Minding the Modern

Thomas Pfau

Pfau argues in this study, that the loss of foundational concepts in classical and medieval Aristotelian philosophy caused a fateful separation between reason and will in European thought. He traces the evolution and eventual deterioration of key concepts of human agency – will, person, judgment, action – from antiquity through Scholasticism and on to eighteenth-century moral theory and its critical revision in the works of Samuel Taylor Coleridge.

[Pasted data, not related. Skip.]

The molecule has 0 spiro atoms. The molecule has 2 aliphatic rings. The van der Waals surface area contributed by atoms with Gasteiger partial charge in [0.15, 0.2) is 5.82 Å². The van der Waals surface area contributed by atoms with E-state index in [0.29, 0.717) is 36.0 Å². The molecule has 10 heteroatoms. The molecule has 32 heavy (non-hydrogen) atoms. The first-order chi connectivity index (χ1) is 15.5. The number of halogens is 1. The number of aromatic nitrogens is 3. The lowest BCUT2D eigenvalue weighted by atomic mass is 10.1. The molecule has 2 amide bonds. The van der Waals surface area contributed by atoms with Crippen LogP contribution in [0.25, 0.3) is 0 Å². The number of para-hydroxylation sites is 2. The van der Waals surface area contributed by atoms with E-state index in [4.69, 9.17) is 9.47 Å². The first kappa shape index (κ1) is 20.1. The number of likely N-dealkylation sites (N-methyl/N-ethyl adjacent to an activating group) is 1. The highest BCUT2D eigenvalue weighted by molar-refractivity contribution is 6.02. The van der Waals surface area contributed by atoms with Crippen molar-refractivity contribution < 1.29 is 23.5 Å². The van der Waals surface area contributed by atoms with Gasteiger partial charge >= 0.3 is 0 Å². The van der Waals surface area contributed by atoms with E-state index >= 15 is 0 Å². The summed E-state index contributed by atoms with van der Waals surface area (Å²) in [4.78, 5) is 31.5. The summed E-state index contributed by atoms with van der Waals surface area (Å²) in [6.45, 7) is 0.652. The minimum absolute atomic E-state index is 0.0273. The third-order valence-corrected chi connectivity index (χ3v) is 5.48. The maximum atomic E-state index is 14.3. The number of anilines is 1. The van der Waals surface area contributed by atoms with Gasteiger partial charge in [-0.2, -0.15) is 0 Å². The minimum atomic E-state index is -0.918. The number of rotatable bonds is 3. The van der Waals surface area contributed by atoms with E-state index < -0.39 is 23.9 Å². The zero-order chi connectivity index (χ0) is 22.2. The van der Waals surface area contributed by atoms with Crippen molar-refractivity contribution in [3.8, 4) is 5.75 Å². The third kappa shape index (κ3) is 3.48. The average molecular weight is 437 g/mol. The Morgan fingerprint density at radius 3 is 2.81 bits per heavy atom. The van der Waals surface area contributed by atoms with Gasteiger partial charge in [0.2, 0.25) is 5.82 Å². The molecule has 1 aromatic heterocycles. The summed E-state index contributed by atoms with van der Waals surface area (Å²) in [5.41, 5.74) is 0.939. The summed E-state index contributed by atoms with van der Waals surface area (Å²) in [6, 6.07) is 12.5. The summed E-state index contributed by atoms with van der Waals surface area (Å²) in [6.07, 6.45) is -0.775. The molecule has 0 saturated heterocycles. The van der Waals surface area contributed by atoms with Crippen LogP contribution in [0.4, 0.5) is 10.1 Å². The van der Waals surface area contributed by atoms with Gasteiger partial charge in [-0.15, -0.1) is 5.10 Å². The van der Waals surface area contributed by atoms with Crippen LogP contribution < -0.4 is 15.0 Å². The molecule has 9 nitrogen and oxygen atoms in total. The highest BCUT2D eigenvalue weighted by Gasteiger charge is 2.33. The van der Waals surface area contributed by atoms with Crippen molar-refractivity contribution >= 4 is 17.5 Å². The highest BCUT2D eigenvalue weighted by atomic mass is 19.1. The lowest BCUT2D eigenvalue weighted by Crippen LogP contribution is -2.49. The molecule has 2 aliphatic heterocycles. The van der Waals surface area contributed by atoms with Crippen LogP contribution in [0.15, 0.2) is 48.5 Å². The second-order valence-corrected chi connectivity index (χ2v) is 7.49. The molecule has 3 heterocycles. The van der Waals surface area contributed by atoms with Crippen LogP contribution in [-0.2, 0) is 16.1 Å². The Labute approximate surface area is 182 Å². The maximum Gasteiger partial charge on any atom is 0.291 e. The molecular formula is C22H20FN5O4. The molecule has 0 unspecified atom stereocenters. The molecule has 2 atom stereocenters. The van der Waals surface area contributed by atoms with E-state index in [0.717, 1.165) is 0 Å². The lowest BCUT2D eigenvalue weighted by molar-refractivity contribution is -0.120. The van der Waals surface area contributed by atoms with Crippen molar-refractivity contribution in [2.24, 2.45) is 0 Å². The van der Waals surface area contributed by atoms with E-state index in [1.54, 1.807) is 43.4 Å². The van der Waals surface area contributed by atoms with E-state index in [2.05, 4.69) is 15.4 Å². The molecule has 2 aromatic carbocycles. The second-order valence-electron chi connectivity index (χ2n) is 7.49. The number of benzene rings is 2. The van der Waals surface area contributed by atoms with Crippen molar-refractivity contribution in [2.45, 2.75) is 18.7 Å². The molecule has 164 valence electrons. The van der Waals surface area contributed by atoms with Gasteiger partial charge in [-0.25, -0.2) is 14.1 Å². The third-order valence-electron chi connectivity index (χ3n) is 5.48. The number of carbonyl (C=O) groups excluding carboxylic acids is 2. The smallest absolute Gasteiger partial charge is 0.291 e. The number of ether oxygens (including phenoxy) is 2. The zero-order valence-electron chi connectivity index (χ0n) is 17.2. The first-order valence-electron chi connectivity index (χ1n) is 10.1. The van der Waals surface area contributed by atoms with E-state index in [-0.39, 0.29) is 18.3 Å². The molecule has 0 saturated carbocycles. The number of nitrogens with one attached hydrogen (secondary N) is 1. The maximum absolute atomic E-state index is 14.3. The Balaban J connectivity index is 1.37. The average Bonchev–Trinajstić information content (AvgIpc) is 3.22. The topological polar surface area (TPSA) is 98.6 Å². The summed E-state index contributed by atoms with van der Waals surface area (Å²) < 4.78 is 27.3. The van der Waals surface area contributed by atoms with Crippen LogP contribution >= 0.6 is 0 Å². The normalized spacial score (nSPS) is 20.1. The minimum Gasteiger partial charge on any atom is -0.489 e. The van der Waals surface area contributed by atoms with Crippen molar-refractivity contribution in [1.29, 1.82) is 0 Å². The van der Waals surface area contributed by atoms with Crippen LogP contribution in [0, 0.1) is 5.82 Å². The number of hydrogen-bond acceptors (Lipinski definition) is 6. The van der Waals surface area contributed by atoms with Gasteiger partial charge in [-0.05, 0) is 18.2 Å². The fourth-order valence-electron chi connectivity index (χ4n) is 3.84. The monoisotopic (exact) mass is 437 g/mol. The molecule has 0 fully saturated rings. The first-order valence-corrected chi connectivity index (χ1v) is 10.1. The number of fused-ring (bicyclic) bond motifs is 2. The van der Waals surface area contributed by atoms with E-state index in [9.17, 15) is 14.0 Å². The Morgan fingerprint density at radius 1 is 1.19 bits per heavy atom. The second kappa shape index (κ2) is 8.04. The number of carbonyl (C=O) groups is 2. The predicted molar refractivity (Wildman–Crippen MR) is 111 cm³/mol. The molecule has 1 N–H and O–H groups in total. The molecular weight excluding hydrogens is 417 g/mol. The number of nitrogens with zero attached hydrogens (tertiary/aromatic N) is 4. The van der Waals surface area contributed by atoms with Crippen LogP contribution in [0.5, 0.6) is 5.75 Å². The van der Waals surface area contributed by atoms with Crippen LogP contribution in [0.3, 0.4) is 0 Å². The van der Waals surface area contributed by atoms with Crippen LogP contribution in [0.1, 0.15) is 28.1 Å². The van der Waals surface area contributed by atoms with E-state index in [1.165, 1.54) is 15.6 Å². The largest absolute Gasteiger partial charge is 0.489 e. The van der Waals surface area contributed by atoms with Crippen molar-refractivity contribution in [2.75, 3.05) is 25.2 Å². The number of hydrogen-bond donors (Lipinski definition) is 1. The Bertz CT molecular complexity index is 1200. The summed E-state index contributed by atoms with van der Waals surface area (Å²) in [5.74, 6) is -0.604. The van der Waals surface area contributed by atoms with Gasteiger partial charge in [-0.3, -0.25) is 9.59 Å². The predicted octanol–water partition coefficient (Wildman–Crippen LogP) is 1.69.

Featuring extended critical discussions of Aristotle, Gnosticism, Augustine, Aquinas, Ockham, Hobbes, Shaftesbury, Mandeville, Hutcheson, Hume, Adam Smith, and Coleridge, this study contends that humanistic concepts these writers seek to elucidate acquire meaning and significance only inasmuch as we are prepared positively to engage (rather than historicize) their previous usages.